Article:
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Heat wave sweeps north, east India; 16 dead in WB

June 04, 2012 22:32 IST

Sixteen people succumbed to the heat wave in West Bengal as vast swathes of the country's northern and eastern plains continued to swelter, with temperatures settling above the normal mark at several places.

The national capital Delhi, however, got some respite from the heat with the the mercury dropping marginally from Sunday's 42.4 degrees Celsius to 41.9 degrees Celsius and the minimum from 29.7 to 29 degrees Celsius.

As many as 16 people succumbed to the blistering heat over the last three days in West Bengal, where the average temperature hovered around 45 degrees Celsius.

While nine people died in Burdwan district, three each succumbed to sunstroke in Kolkata and Purulia district.

The midsummer sun continued to scorch Uttar Pradesh as well, with the mercury breaching the 45 degrees Celsius mark at several places in the state.

A brief spell of light rain, however, brought some respite to Aligarh.

Day temperatures rose appreciably above normal in Gorakhpur, Varanasi, Faizabad, Lucknow, Meerut and Moradabad divisions and above normal in Kanpur and Jhansi divisions.

Allahabad remained the hottest place in the state, recording 46.9 degrees Celsius, followed by Hamirpur at 46.2 degrees Celsius, Varanasi 45.8 degrees Celsius and Banda 45.6 degrees Celsius.

Punjab, Haryana and Chandigarh sizzled under an unrelenting heat wave despite a slight dip in maximum temperatures at a few places in the region.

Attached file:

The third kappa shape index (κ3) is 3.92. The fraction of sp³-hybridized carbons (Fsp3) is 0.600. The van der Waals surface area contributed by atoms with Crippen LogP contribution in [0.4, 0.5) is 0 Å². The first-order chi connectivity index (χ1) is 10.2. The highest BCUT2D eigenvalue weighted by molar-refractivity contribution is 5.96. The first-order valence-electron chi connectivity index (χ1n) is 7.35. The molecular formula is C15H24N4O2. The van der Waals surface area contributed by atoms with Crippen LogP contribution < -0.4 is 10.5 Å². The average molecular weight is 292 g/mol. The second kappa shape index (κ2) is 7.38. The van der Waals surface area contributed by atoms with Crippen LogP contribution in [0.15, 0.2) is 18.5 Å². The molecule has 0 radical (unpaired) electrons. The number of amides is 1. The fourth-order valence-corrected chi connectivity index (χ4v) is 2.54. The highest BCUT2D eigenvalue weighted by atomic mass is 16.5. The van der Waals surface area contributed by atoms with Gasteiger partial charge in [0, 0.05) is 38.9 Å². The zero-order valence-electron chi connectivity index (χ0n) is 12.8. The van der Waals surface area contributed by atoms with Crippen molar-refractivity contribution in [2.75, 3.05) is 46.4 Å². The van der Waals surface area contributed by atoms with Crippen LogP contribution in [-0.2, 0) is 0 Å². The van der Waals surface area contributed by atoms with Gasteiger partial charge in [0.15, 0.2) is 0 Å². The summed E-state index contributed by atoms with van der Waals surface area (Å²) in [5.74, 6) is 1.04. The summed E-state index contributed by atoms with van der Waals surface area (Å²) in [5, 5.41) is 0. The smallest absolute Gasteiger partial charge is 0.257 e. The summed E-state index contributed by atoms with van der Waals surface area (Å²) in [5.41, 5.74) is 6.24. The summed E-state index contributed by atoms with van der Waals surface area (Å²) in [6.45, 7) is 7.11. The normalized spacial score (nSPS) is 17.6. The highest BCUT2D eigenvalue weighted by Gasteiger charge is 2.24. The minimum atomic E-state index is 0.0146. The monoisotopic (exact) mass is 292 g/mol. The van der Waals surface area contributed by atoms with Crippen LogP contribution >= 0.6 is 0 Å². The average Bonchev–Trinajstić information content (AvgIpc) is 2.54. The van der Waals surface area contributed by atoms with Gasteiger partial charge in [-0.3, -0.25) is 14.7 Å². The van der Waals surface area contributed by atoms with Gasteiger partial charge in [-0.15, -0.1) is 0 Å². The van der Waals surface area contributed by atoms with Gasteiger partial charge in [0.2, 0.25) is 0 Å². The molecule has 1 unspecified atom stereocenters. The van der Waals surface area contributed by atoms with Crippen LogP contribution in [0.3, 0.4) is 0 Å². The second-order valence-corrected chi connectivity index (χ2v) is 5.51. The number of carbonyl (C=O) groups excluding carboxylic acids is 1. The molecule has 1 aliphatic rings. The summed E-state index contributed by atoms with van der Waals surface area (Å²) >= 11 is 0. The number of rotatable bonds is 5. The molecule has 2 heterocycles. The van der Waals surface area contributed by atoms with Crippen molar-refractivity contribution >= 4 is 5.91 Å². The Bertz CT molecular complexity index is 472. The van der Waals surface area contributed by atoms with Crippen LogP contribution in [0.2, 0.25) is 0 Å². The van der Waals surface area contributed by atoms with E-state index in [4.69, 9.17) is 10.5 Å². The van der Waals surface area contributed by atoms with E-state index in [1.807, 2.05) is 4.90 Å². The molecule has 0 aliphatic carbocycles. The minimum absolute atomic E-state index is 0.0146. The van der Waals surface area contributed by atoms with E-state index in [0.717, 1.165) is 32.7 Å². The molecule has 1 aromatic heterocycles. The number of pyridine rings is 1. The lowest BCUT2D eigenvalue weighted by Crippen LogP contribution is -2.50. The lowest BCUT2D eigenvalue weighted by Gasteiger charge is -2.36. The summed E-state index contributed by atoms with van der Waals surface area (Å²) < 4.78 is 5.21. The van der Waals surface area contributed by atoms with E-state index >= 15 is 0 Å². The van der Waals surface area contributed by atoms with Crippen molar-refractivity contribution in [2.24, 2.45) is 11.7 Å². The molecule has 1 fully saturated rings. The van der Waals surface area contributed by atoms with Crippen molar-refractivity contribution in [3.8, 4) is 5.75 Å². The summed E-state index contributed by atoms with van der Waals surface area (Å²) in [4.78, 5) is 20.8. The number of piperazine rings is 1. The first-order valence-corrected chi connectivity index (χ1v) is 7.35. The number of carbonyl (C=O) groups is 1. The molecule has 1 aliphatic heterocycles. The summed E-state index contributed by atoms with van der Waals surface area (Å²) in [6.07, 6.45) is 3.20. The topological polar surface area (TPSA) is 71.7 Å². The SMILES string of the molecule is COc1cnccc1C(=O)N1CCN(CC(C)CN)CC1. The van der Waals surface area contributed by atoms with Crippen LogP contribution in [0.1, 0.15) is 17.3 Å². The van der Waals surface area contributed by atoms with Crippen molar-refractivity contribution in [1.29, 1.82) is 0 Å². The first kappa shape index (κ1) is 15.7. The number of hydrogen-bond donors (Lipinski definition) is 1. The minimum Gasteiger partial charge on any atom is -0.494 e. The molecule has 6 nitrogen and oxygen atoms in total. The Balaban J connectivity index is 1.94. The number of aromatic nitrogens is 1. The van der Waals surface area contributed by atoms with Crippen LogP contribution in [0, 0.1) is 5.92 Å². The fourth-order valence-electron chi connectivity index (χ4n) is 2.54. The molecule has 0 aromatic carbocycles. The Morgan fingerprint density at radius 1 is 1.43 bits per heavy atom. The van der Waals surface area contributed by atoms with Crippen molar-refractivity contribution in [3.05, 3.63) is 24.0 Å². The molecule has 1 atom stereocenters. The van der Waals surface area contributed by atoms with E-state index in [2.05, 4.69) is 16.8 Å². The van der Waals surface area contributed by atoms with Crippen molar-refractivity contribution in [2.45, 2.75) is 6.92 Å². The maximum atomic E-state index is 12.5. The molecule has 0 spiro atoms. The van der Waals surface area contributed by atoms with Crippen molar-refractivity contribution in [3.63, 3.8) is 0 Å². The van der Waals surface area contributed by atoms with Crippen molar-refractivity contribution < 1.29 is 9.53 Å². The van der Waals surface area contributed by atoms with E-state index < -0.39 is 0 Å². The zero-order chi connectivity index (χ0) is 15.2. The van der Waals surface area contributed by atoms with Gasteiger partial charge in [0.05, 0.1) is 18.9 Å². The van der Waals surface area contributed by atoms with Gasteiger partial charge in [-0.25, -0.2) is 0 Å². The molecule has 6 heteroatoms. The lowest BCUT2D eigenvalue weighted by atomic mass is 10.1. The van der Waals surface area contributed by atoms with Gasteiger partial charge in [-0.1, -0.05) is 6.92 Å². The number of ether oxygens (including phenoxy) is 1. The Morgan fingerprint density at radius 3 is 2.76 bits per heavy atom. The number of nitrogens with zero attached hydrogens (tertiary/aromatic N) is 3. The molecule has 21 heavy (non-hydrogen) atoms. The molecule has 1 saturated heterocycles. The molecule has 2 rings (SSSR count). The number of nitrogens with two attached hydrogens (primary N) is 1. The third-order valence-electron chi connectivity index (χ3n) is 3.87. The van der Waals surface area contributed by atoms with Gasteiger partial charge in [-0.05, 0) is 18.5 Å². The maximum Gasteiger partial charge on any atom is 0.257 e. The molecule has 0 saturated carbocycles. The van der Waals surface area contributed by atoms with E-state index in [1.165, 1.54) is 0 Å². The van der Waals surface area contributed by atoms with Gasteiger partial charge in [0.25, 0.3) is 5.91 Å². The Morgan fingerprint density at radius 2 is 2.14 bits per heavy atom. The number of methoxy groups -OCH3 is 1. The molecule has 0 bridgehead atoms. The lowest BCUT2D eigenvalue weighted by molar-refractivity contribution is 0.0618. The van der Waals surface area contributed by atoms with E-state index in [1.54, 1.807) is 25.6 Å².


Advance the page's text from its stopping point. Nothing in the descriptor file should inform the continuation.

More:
Chandigarh was hot and humid, recording a high of 41.2 degrees Celsius -- two degrees above normal, while Amritsar and Ludhiana in Punjab recorded above normal maximums of 43.3 degrees and 43.5 degrees Celsius respectively.

Ambala (41.5 deg C), Bhiwani (41.8 deg C) and Rohtak (41.9 deg C) in Haryana registered a slight dip in the maximum temperature, but sweltering heat prevailed in Hisar, which recorded a high of 43 degrees Celsius.

Rajasthan too sizzled, with Churu recording a maximum temperature of 45.4 degree Celsius, followed by Sri Ganganagar at 44.5 degree Celsius.

Bikaner, Jaipur, Kota, Ajmer and Udaipur recorded a maximum of 43, 41.4, 41, 40.2 and 36.9 degrees Celsius respectively.

Himachal Pradesh's capital Shimla was caught unawares when a sudden thunderstorm accompanied by sharp showers lashed the city and its surrounding areas, causing a sharp fall in mercury.

The storm lasted for about half-an-hour, forcing tourists and locals to rush for cover.

However, the showers did little to bring down the mercury level in the lower hills of Himachal, which continued to reel under temperatures above 40 degrees Celsius.

Una in the Shivalik hills remained the hottest in the region with maximum temperature at 42.4 degrees Celsius, four degrees above normal.

Some parts of Uttarakhand witnessed dust storm and scattered rains, but the brief spell failed to provide relief from the searing heat conditions prevailing in the hill state.

Dehra Dun was enveloped in a thick blanket of dust as the storm uprooted trees and snapped power lines. The dust storm was soon followed by scattered rains.

Light rains were also reports in other hilly areas like Uttarkashi and Chamoli.

However, there was no respite from the heat with temperatures continuing to hover around 40 degrees Celsius, the MeT office said.

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